Secretary Panetta, different story. He was kind of wandering around, chatting folks up. One morning, he just sat down and had breakfast across from me and seemed much more open to talking informally, unscripted, with the press.

KELLY: You know, it almost makes you wonder if Secretary Panetta is making up for lost time. I mean, he would've been on a very short leash in his old job at the CIA. Is what we're seeing now Leon Panetta unplugged?

MARTIN: Completely. And you know, he's a politician. He was a congressman from the state of California. People say this is in his blood. This is his DNA. He's a people person. And for the last couple of years, he's been sequestered at the CIA. No public speaking engagements - I mean, never gave a press conference; very rarely spoke on the record.

And you know, he could be forthright with the CIA employees - often was, it's what endeared him to them. But it's a lot different than speaking in the spotlight and being in the public eye. All of a sudden, he's back. And you can kind of tell, he's into it.

KELLY: Now, there is a downside, though, to being forthright, which is he made a few blunders on this trip.

MARTIN: That's right. He did. First in Afghanistan, when talking about the Obama administration's plan to start withdrawing troops there. He said that 70,000 U.S. troops would be in Afghanistan through 2014. That's counter to what the Obama administration has said would happen there. The press secretary had to come out and clarify, said Secretary Panetta misspoke.

And again in Iraq, another controversial remark in Baghdad. He said that the reason that U.S. troops are in Iraq is because of the 9/11 terrorists attacks. Reporters jumped all over that because that sounded an awful lot like language that the Bush administration used to justify the war in Iraq. And again, the acting press secretary had to come out and make some clarifications, which is pretty rare for someone to have to do.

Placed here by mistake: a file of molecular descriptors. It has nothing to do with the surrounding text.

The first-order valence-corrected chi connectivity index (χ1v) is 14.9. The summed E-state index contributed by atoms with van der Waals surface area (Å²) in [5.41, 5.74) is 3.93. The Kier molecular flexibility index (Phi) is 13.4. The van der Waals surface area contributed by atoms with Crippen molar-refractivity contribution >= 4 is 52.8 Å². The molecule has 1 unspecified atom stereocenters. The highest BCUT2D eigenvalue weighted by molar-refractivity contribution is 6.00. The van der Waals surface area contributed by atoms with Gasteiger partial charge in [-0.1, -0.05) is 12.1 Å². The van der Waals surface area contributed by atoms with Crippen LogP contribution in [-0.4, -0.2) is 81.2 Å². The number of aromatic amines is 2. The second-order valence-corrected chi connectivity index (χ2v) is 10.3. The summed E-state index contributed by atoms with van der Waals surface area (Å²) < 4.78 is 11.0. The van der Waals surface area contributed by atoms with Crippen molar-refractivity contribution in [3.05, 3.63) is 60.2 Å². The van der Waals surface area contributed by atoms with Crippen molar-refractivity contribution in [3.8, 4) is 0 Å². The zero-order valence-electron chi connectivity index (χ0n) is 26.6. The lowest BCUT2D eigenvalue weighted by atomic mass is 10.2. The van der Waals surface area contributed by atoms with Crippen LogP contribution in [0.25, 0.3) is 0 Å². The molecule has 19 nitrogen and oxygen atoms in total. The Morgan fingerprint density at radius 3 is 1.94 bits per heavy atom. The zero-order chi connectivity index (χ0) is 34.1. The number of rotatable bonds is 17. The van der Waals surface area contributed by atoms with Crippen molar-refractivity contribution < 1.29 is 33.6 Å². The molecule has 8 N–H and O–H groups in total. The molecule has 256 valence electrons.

KELLY: Rachel, thanks so much.

MARTIN: You're very welcome.

KELLY: That's NPR's Rachel Martin, just back from covering Leon Panetta's first trip as secretary of Defense.

Copyright © 2011 NPR. All rights reserved. No quotes from the materials contained herein may be used in any media without attribution to NPR. This transcript is provided for personal, noncommercial use only, pursuant to our Terms of Use. Any other use requires NPR's prior permission. Visit our permissions page for further information.

NPR transcripts are created on a rush deadline by a contractor for NPR, and accuracy and availability may vary. This text may not be in its final form and may be updated or revised in the future. Please be aware that the authoritative record of NPR's programming is the audio.

Comments

 

Please keep your community civil. All comments must follow the NPR.org Community rules and terms of use, and will be moderated prior to posting. NPR reserves the right to use the comments we receive, in whole or in part, and to use the commenter's name and location, in any medium. See also the Terms of Use, Privacy Policy and Community FAQ.